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Inedible cellulose-based biomass resist material amenable to water-based processing for use in electron beam lithography
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An electron beam (EB) lithography method using inedible cellulose-based resist
material derived from woody biomass has been successfully developed. This method allows the use of pure water in the development process instead of the conventionally used tetramethylammonium hydroxide and anisole. The inedible cellulose-based biomass resist
material, as an alternative to alpha-linked disaccharides in sugar derivatives that compete with food supplies, was developed by replacing the hydroxyl groups in the beta-linked disaccharides with EB-sensitive 2-methacryloyloxyethyl groups. A 75 nm line and space pattern at an exposure dose of 19 μC/cm2, a resist thickness uniformity of less than 0.4 nm on a 200 mm wafer, and low film thickness shrinkage under EB irradiation were achieved with this inedible cellulose-based biomass resist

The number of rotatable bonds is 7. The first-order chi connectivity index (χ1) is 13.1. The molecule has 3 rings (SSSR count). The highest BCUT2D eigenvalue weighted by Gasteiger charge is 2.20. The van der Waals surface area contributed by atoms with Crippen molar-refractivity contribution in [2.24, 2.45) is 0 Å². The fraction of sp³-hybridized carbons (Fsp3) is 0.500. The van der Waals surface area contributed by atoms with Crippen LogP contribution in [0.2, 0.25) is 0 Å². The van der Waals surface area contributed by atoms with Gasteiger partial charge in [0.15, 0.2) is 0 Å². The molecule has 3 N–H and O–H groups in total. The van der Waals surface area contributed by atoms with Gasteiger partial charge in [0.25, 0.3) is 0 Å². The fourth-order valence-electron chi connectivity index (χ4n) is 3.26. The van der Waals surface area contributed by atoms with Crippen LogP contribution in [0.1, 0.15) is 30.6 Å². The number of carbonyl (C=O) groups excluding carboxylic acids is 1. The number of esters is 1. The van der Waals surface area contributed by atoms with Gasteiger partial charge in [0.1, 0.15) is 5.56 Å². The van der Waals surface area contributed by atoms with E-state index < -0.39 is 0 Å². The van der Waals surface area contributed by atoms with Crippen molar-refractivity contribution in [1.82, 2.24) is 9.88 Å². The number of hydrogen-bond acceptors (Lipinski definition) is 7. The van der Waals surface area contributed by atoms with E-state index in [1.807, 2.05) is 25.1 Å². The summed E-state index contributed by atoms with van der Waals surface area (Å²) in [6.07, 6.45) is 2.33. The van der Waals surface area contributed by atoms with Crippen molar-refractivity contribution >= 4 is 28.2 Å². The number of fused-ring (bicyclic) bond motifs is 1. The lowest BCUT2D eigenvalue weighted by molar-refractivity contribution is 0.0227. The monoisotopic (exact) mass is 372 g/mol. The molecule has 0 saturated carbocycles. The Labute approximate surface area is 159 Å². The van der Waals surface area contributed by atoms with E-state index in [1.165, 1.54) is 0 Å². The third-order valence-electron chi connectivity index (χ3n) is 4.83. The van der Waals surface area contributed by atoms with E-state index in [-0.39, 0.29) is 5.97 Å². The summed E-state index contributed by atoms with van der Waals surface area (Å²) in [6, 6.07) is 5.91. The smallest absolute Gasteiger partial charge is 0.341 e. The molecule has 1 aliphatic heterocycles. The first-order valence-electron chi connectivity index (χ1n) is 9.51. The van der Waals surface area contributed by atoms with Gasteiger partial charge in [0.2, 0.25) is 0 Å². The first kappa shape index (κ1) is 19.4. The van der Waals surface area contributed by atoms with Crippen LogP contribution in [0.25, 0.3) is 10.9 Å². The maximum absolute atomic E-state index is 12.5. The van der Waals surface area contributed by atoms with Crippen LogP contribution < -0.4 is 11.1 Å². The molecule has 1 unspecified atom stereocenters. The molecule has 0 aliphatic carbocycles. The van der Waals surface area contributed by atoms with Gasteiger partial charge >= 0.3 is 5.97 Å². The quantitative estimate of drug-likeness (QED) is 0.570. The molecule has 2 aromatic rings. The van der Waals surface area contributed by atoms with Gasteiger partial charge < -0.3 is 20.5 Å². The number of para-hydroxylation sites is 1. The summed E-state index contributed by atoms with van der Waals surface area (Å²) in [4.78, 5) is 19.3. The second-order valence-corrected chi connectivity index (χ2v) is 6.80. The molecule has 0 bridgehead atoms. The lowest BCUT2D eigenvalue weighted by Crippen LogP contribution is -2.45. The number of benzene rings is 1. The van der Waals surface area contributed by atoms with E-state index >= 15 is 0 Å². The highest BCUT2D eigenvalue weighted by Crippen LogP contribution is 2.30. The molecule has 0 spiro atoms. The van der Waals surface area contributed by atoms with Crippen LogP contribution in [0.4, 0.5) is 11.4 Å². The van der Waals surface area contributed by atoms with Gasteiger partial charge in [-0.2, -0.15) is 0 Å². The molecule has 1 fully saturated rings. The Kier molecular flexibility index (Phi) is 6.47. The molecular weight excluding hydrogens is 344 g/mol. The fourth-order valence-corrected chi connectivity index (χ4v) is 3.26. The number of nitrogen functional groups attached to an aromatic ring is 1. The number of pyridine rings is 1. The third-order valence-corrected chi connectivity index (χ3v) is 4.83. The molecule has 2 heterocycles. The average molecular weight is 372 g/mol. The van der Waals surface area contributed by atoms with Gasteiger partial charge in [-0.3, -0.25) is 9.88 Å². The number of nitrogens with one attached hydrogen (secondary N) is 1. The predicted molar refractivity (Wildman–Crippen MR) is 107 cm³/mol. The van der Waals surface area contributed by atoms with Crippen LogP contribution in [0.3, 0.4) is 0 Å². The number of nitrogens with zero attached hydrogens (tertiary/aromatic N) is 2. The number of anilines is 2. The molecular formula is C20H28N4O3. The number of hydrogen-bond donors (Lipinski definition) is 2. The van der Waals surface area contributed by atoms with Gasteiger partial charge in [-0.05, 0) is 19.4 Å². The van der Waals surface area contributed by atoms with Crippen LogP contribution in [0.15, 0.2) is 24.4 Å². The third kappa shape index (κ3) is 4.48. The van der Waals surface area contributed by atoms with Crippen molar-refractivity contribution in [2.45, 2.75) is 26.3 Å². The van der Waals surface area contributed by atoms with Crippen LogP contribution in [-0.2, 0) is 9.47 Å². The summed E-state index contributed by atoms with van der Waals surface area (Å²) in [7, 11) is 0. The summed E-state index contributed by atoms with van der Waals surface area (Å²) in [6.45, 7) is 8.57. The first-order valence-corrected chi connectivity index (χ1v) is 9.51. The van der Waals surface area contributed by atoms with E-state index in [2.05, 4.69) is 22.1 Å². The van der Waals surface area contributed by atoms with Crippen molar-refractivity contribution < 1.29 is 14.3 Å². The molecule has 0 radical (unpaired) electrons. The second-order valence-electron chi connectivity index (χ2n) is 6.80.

material using a water-based development process.
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